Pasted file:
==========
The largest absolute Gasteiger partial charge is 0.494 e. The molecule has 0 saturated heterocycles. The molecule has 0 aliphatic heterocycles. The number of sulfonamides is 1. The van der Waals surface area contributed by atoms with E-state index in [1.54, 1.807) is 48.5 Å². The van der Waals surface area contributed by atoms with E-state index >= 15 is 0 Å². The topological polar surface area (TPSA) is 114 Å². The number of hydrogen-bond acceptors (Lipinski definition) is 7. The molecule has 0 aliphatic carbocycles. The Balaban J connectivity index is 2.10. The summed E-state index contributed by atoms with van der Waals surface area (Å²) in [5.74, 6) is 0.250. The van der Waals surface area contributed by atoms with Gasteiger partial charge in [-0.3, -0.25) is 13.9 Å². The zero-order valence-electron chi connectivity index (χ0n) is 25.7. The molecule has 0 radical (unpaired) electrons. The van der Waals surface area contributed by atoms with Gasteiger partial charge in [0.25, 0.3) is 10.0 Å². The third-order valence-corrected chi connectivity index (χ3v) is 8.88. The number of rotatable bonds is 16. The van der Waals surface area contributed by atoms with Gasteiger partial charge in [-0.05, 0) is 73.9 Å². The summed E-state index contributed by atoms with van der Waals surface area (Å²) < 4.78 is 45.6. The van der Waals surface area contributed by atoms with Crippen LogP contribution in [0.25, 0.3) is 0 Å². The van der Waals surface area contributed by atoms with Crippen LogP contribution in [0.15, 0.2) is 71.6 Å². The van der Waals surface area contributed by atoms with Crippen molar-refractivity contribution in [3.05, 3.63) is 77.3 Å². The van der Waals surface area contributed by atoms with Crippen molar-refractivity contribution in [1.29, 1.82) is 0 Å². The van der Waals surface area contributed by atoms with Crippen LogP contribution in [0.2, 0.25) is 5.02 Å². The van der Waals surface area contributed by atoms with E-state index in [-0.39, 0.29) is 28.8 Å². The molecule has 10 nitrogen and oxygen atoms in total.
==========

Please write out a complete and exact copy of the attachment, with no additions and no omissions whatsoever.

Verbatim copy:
The largest absolute Gasteiger partial charge is 0.494 e. The molecule has 0 saturated heterocycles. The molecule has 0 aliphatic heterocycles. The number of sulfonamides is 1. The van der Waals surface area contributed by atoms with E-state index in [1.54, 1.807) is 48.5 Å². The van der Waals surface area contributed by atoms with E-state index >= 15 is 0 Å². The topological polar surface area (TPSA) is 114 Å². The number of hydrogen-bond acceptors (Lipinski definition) is 7. The molecule has 0 aliphatic carbocycles. The Balaban J connectivity index is 2.10. The summed E-state index contributed by atoms with van der Waals surface area (Å²) in [5.74, 6) is 0.250. The van der Waals surface area contributed by atoms with Gasteiger partial charge in [-0.3, -0.25) is 13.9 Å². The zero-order valence-electron chi connectivity index (χ0n) is 25.7. The molecule has 0 radical (unpaired) electrons. The van der Waals surface area contributed by atoms with Gasteiger partial charge in [0.25, 0.3) is 10.0 Å². The third-order valence-corrected chi connectivity index (χ3v) is 8.88. The number of rotatable bonds is 16. The van der Waals surface area contributed by atoms with Gasteiger partial charge in [-0.05, 0) is 73.9 Å². The summed E-state index contributed by atoms with van der Waals surface area (Å²) < 4.78 is 45.6. The van der Waals surface area contributed by atoms with Crippen LogP contribution in [0.25, 0.3) is 0 Å². The van der Waals surface area contributed by atoms with Crippen LogP contribution in [0.15, 0.2) is 71.6 Å². The van der Waals surface area contributed by atoms with Crippen molar-refractivity contribution in [3.05, 3.63) is 77.3 Å². The van der Waals surface area contributed by atoms with Crippen molar-refractivity contribution in [1.29, 1.82) is 0 Å². The van der Waals surface area contributed by atoms with Crippen LogP contribution in [0.2, 0.25) is 5.02 Å². The van der Waals surface area contributed by atoms with E-state index in [-0.39, 0.29) is 28.8 Å². The molecule has 10 nitrogen and oxygen atoms in total.